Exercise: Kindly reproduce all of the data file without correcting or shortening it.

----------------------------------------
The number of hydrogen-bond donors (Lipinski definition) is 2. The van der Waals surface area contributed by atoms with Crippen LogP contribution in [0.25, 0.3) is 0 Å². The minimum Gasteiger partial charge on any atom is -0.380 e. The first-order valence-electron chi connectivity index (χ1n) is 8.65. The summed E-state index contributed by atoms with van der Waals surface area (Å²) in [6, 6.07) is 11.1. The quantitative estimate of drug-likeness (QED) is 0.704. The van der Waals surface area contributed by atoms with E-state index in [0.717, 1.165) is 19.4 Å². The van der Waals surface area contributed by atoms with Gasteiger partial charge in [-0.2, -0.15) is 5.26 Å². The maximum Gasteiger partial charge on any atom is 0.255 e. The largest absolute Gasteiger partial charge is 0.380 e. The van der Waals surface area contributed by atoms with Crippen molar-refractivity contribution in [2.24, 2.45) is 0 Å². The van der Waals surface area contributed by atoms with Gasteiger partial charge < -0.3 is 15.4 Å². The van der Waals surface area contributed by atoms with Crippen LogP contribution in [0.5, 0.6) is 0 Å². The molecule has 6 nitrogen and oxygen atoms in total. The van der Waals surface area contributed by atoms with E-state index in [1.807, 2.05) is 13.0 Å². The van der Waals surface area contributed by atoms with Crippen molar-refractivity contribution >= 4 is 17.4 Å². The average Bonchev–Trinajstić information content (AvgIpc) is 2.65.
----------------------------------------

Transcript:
The number of hydrogen-bond donors (Lipinski definition) is 2. The van der Waals surface area contributed by atoms with Crippen LogP contribution in [0.25, 0.3) is 0 Å². The minimum Gasteiger partial charge on any atom is -0.380 e. The first-order valence-electron chi connectivity index (χ1n) is 8.65. The summed E-state index contributed by atoms with van der Waals surface area (Å²) in [6, 6.07) is 11.1. The quantitative estimate of drug-likeness (QED) is 0.704. The van der Waals surface area contributed by atoms with E-state index in [0.717, 1.165) is 19.4 Å². The van der Waals surface area contributed by atoms with Gasteiger partial charge in [-0.2, -0.15) is 5.26 Å². The maximum Gasteiger partial charge on any atom is 0.255 e. The largest absolute Gasteiger partial charge is 0.380 e. The van der Waals surface area contributed by atoms with Crippen molar-refractivity contribution in [2.24, 2.45) is 0 Å². The van der Waals surface area contributed by atoms with Gasteiger partial charge < -0.3 is 15.4 Å². The van der Waals surface area contributed by atoms with Crippen LogP contribution in [0.5, 0.6) is 0 Å². The molecule has 6 nitrogen and oxygen atoms in total. The van der Waals surface area contributed by atoms with E-state index in [1.807, 2.05) is 13.0 Å². The van der Waals surface area contributed by atoms with Crippen molar-refractivity contribution >= 4 is 17.4 Å². The average Bonchev–Trinajstić information content (AvgIpc) is 2.65.